One of the things that you will want to do when post-processing is manage the colors in your picture. There are a number of tools that you can use to manage and manipulate color. Three of the most important are hue, saturation, and luminance (or lightness). Together, they are often abbreviated as HSL.
All three of them can be used to manipulate color in your picture, but each of them controls a different aspect of the color.
So, what do they do?
Hue represents the actual color itself. You can choose, red, blue, green, pink, yellow, brown, or any one of the millions of shades in-between. Whatever color you pick is represented numerically as the hue value. By changing the hue in your photo, you can change red to blue, orange, pink, or any other color that you can see.
Saturation is a measure of how deep the color is. The higher the saturation, the less gray is in your color. If you push the saturation all the way up, your color will be a strong representation of that color. If you push it all the way down, it will be completely gray. Take a look at the color strip below:
As you can see, this strip is red. On the left, the saturation has been turned down to 0. As a result, all the color has been drained away, and we’re left with a completely gray color. As we progress further to the right, more and more saturation is applied, resulting in a progressively stronger shade of red.
The luminance (or lightness) value represents how much white or black is mixed into your color. The higher the luminance, the brighter your color will be (until it reaches white at maximum luminance) and as you lower your luminance, the color will appear to be darker (until it reaches black at no luminance at all). Take a look at the color strip below:
This is the same red strip as above, except that instead of changing the saturation, I changed the luminance. At the far left, there is no luminance at all, and so the red has completely changed to black. As you proceed further to the right, the red gets brighter and brighter until it starts to fade into white. When you bump the luminance of an image all the way up, you are left with white.
OK, I understand how it applies to color strips, but how does this work in real photos?
When I went to manipulate the colors in Photoshop (Image > Adjustments > Hue/Saturation), a popup box appeared with the three HSL sliders.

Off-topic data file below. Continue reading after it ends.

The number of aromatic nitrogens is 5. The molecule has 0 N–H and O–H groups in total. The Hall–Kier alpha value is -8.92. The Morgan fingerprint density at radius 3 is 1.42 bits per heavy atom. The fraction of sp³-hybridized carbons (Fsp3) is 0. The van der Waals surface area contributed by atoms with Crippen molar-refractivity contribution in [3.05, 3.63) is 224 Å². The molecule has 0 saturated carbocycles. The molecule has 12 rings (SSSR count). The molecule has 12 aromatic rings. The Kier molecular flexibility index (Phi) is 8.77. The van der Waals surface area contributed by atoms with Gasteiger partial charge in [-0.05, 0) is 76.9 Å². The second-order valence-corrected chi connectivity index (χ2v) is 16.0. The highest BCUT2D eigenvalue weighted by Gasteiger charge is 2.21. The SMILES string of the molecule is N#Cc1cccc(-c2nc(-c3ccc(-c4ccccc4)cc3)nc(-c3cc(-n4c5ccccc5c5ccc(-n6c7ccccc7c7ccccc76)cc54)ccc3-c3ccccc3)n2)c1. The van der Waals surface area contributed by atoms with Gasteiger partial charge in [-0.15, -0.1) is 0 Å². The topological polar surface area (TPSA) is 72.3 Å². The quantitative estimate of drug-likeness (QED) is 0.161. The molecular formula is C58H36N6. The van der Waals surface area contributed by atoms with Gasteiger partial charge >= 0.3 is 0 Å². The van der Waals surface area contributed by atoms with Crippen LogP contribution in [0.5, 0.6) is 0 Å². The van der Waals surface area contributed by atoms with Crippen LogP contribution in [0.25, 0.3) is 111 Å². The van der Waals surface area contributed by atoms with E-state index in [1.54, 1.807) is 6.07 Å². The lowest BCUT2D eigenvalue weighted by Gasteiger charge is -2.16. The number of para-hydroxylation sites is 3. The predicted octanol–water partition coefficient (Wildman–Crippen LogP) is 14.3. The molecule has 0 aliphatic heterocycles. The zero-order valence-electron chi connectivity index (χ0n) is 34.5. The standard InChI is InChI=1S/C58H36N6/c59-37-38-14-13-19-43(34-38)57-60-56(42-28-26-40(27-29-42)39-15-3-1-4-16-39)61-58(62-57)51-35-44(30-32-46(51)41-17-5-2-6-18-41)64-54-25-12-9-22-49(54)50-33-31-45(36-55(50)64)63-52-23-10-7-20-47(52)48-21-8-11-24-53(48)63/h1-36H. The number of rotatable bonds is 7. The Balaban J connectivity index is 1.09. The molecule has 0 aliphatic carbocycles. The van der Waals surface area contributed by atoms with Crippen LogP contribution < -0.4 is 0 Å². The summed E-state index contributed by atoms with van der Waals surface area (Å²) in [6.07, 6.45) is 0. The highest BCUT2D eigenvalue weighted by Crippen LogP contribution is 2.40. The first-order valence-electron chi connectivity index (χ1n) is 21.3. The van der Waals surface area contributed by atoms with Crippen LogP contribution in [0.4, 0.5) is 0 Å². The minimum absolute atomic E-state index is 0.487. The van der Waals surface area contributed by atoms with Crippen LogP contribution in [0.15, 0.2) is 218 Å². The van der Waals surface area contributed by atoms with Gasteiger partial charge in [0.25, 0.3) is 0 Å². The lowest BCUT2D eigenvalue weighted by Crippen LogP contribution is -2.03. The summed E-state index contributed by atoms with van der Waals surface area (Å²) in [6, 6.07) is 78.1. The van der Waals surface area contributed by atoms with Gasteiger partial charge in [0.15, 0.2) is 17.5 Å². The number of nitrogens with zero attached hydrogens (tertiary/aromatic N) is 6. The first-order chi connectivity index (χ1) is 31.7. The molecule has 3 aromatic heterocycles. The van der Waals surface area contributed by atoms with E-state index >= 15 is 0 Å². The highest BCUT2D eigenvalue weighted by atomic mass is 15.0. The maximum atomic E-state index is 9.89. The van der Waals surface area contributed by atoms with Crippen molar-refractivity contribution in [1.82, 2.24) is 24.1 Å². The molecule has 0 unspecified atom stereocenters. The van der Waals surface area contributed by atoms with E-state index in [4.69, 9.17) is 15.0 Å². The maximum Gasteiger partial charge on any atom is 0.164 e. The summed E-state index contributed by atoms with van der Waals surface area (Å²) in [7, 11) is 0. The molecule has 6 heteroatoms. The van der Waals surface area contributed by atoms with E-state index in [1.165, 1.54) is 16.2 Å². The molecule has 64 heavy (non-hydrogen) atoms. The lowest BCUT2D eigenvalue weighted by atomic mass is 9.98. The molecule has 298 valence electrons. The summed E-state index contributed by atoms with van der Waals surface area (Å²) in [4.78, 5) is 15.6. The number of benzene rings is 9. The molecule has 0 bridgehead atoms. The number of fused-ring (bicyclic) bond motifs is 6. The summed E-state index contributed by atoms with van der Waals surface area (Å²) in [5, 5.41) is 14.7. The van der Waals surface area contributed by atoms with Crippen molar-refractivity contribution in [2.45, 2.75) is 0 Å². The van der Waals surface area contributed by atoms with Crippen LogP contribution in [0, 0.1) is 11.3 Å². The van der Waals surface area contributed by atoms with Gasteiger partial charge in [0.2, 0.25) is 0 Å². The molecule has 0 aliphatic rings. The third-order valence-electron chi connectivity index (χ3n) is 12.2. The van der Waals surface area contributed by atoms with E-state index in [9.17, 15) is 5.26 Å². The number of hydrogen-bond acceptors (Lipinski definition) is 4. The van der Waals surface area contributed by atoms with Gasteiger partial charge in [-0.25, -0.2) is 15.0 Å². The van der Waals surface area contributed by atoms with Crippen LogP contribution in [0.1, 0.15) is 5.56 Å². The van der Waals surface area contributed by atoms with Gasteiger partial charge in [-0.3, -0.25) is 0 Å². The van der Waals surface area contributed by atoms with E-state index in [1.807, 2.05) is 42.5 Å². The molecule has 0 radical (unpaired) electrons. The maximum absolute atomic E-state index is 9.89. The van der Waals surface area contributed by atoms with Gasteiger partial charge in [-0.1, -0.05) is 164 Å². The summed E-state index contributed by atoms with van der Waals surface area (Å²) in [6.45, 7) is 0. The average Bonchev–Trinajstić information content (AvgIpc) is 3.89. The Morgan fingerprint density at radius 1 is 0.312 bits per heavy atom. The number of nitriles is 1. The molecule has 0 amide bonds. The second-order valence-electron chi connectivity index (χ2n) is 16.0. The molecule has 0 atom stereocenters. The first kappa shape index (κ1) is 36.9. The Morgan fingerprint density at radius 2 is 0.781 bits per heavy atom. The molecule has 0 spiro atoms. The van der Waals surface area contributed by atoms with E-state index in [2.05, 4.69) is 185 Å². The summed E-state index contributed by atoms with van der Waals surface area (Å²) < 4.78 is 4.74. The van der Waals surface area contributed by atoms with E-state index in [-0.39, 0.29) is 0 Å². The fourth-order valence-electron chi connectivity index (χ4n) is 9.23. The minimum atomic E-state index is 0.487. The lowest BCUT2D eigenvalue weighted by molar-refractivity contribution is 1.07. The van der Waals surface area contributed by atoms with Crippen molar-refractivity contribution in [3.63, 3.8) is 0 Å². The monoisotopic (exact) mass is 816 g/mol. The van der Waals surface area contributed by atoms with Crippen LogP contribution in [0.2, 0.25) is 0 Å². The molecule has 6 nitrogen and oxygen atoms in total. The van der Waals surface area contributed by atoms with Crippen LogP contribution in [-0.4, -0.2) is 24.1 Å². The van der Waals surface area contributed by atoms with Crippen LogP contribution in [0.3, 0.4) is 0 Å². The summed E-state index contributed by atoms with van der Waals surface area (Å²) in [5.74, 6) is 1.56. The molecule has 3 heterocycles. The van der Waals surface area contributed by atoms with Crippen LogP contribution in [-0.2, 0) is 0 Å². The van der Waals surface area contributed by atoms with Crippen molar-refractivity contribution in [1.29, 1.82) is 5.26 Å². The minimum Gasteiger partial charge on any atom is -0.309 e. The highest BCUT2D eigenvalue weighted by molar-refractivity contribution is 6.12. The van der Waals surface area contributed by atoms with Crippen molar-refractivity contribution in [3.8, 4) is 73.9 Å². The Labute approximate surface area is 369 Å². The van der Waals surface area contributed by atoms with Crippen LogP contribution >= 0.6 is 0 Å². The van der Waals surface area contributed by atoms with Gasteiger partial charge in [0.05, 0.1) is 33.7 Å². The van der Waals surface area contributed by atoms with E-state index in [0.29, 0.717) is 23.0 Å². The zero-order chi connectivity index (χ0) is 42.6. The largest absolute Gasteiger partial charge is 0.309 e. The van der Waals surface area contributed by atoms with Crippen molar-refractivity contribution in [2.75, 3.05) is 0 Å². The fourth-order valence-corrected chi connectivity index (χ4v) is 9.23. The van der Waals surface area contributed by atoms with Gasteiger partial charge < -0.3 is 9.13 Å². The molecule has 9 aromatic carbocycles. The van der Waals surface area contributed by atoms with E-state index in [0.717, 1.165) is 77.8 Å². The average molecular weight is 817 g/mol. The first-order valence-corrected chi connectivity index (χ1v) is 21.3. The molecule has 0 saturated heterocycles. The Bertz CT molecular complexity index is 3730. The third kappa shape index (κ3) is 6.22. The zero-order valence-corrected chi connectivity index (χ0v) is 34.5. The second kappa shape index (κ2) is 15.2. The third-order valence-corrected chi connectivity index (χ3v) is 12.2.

I could easily change the colors of the entire photo just by sliding the hue slider one way or the other.
As you can see, by moving the hue slider, I changed the colors in the entire picture.
By moving the saturation slider, I can make the colors deeper, or grayer.
And by changing the luminance, I can change the brightness of the image.; adding white or black to the image.
That’s fine if I want to change the whole image. But what if I want to adjust only one part of an image? Can I do that?
Yes, you can. There are several ways that you can do this. One is by using masks and selections, which will be the subject of a different post.
Another way is by targeting specific colors. For example, let’s look at our picture again. Suppose I like the stem the way it is, but I want the flower to be colored purple. (Why? Who knows?) Well, one thing I can do is make sure that my changes only target the red pixels in the picture.
If you pull down the dialog box, you’ll find that you can target specific colors. So, if I choose red, the changes that I make will only affect the red pixels, leaving the green pixels alone (although note that it also affected the red on the underside of the stem).
Hue, saturation, and luminance are three different properties that you can manipulate to change the appearance of colors in Photoshop, Lightroom, or almost any other image editing program.
- – Hue represents the actual color that is shown.
- – Saturation represents how deep the color is, going from grey (completely desaturated) to a very deep shade of the color (oversaturated).
- – Luminance is how much white or black is mixed into the color. If the luminance is set to 100%, the color will be white. If set to 0%, it will be black.
Do you have any questions or comments about this? If so, please feel free to ask in the comments.